DEVIATION INVESTIGATIONS A Proper Objective Perspective
FDA USP Conference
December 5, 2008
- Deviations (All departments)
- Out-of-Specification (QC Lab)
- Out-of-Trend (QC Lab)
- Raw Materials
- Finished Drug Product
- Associated with limits vs. specifications
- GMP mistakes or errors
- Reprocessing or Rework
- Unapproved changes
- Performing an activity without proper training
- Outside of operating parameters or in-process control limits
- Failure to follow written SOPs or approved batch record instructions
- GMP mistakes or errors
- Good documentation errors – missing entries, unexplained entries, improper corrections or edits to official records
- Environmental Monitoring over alert or action limit excursions
- Out of calibration
- Unplanned preventive maintenance or repairs to ‘qualified’ equipment or systems
- Root Cause(s) – Thorough Investigations
- What vs. Why or How
- The 20 : 80 (what : why/how) Rule
- Corrective Actions
- Preventive Actions
- Batch release independent
- Deviation investigations must not be biased from the start
- From an FDA or cGMP perspective, the purpose of conducting a deviation investigation is not to “release the batch.”
- The true purpose of a deviation investigation is to
- determine the root cause for the “deviation”\
- implement appropriate and meaningful corrective actions, and
- evaluate the implicated system (e.g., the training program) once a pattern of repeating deviations is noted.
Deviations Investigations vs. Batch Release (Product Impact Assessments)
Batch release should be considered a separate and distinct QA function and activity!
Product Impact Assessments should be done “collectively” (summation of all deviations) after an appropriate deviation investigation has been completed.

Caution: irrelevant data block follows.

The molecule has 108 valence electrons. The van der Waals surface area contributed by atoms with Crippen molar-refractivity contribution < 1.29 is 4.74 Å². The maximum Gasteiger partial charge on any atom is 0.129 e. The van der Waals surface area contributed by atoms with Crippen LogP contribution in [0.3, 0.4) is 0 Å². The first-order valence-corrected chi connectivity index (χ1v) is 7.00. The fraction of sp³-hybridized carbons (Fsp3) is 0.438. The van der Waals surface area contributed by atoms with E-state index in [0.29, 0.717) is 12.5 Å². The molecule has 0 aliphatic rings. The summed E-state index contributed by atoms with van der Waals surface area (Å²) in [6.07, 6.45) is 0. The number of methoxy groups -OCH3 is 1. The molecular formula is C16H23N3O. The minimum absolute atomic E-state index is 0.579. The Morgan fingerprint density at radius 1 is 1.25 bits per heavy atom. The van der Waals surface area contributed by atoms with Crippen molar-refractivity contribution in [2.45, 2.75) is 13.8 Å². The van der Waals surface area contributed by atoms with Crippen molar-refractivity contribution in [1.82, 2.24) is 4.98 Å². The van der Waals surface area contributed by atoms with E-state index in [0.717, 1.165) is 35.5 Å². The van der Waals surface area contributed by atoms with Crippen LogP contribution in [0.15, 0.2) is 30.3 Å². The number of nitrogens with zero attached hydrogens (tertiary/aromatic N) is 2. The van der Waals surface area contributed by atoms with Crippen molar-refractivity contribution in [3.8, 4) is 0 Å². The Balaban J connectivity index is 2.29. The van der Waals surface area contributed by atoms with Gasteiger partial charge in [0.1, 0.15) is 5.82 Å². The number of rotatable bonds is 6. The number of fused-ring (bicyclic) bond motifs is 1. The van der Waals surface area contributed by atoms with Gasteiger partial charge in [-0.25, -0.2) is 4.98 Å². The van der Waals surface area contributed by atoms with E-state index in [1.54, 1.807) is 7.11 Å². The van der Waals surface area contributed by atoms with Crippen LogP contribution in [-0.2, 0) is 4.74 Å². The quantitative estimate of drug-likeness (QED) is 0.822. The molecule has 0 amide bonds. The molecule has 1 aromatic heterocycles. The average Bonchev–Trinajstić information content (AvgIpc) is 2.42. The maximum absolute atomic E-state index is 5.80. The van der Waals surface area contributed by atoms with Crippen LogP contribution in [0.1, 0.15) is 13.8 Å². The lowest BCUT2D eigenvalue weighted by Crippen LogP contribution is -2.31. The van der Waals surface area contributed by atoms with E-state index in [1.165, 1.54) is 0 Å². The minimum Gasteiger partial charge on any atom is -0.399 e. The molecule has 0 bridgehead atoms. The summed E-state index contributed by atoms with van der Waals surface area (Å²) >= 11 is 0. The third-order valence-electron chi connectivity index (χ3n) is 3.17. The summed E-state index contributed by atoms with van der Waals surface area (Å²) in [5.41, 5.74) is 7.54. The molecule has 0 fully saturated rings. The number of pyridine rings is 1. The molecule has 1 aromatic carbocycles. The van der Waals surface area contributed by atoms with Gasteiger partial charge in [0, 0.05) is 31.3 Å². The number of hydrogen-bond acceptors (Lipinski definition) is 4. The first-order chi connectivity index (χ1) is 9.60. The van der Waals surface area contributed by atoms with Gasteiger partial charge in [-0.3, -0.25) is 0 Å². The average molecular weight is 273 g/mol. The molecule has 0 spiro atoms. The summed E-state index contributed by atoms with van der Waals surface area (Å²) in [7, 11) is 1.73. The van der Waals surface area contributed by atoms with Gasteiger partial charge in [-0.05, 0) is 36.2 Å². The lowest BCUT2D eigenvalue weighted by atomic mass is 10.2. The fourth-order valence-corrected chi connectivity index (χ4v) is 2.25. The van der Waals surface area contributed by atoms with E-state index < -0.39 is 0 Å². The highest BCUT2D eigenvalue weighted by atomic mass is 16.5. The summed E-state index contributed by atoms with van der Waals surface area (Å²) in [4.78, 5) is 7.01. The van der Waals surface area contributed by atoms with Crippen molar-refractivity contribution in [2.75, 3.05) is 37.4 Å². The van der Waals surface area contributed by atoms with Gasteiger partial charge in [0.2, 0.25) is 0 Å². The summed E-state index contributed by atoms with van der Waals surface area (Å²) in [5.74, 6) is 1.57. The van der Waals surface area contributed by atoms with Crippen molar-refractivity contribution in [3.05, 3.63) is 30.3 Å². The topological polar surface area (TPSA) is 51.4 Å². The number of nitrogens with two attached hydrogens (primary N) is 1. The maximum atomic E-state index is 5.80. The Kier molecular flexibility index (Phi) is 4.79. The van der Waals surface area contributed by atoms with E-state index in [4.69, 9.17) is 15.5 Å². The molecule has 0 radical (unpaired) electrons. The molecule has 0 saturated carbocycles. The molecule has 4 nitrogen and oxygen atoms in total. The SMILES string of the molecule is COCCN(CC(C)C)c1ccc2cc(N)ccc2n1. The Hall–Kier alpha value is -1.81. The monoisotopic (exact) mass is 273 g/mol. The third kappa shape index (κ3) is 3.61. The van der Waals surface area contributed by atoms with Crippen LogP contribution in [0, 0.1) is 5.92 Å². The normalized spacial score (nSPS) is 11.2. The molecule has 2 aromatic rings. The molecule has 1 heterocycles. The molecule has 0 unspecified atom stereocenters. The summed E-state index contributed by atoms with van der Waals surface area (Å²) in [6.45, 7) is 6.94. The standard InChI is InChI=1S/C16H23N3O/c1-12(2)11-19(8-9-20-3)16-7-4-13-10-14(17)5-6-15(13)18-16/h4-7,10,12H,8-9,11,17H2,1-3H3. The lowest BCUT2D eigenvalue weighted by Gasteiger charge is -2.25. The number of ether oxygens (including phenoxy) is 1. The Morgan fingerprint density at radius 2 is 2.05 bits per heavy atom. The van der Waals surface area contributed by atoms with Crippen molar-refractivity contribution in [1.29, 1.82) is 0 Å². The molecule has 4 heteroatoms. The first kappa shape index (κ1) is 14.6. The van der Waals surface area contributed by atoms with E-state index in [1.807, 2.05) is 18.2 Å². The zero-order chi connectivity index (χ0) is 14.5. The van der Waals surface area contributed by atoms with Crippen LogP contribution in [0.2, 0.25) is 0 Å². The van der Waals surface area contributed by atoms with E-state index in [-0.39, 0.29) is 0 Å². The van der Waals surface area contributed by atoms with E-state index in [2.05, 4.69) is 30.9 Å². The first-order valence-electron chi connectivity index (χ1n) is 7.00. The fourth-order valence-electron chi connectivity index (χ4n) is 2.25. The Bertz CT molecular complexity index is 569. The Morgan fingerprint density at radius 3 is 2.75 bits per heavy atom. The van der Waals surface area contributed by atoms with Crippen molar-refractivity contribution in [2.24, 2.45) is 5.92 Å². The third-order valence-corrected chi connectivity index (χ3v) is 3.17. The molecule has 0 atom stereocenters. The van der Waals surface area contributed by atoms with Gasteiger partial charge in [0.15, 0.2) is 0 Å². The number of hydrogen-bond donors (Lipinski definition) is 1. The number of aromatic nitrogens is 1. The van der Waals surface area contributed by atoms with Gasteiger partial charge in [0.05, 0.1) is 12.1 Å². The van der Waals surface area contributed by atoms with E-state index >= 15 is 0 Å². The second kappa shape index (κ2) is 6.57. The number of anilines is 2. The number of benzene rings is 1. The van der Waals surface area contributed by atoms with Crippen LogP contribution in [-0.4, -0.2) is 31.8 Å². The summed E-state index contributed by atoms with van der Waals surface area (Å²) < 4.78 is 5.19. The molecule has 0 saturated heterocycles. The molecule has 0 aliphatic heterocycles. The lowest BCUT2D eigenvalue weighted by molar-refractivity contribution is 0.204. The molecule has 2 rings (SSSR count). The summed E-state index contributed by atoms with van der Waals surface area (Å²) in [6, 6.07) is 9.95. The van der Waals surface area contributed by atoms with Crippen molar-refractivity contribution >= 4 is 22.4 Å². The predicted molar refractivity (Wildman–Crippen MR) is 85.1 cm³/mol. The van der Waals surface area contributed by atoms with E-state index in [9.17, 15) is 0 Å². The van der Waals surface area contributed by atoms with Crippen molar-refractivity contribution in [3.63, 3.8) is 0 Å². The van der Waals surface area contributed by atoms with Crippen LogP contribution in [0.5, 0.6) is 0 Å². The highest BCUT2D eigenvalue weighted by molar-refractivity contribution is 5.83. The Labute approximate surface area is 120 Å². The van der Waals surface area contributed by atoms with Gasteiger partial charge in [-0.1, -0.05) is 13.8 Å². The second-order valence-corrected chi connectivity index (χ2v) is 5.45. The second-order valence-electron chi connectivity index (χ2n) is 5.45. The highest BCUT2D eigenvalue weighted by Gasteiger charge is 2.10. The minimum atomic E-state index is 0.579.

All deviations must then be collectively evaluated at the time of final batch release.
- Documenting all attempts to identify, determine, confirm, or rule out potential root cause(s)
- Detailed descriptions (what, where, when, and who) of the deviation vs. root cause investigation or assessments
- Definitive or Potential Root Cause(s)
Definitive vs. Potential Root Causes
THERE IS A BIG DIFFERENCE BETWEEN WHAT HAPPENED VS. WHY OR HOW SOMETHING HAPPENED!
- Short term, immediate actions taken to “correct” or address the potential root cause(s) for each reported deviation
- Actions designed to eliminate or minimize the potential for recurrence of the deviation
- Must be initiated (accountability in a formal quality system) or completed prior to closing out of the investigation
- Corrective actions should be tracked and trended in a quality system
General FDA 483 Observation
Corrective actions do not ‘match’ or support definitive or potential root causes.
- Longer term actions designed to determine the effectiveness of corrective actions
- Actions designed to ensure the “prevention” or recurrence of deviations
- Preventive actions do not have to be initiated or completed prior to closing the investigation